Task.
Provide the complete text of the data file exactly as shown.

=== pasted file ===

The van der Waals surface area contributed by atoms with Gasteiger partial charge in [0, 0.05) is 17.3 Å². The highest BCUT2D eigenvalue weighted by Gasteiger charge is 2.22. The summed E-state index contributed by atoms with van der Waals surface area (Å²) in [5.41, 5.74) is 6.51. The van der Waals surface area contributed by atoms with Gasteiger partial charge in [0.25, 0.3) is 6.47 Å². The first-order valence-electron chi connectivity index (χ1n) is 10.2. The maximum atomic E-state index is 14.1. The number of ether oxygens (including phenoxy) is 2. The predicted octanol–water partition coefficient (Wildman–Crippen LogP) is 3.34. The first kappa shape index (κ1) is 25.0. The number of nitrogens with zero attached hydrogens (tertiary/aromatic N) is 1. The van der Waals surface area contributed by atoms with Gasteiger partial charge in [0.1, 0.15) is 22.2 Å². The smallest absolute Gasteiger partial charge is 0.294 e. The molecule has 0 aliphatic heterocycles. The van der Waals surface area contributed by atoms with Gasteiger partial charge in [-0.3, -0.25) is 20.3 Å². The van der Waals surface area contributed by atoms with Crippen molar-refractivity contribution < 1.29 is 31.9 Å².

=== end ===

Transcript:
The van der Waals surface area contributed by atoms with Gasteiger partial charge in [0, 0.05) is 17.3 Å². The highest BCUT2D eigenvalue weighted by Gasteiger charge is 2.22. The summed E-state index contributed by atoms with van der Waals surface area (Å²) in [5.41, 5.74) is 6.51. The van der Waals surface area contributed by atoms with Gasteiger partial charge in [0.25, 0.3) is 6.47 Å². The first-order valence-electron chi connectivity index (χ1n) is 10.2. The maximum atomic E-state index is 14.1. The number of ether oxygens (including phenoxy) is 2. The predicted octanol–water partition coefficient (Wildman–Crippen LogP) is 3.34. The first kappa shape index (κ1) is 25.0. The number of nitrogens with zero attached hydrogens (tertiary/aromatic N) is 1. The van der Waals surface area contributed by atoms with Gasteiger partial charge in [0.1, 0.15) is 22.2 Å². The smallest absolute Gasteiger partial charge is 0.294 e. The molecule has 0 aliphatic heterocycles. The van der Waals surface area contributed by atoms with Gasteiger partial charge in [-0.3, -0.25) is 20.3 Å². The van der Waals surface area contributed by atoms with Crippen molar-refractivity contribution < 1.29 is 31.9 Å².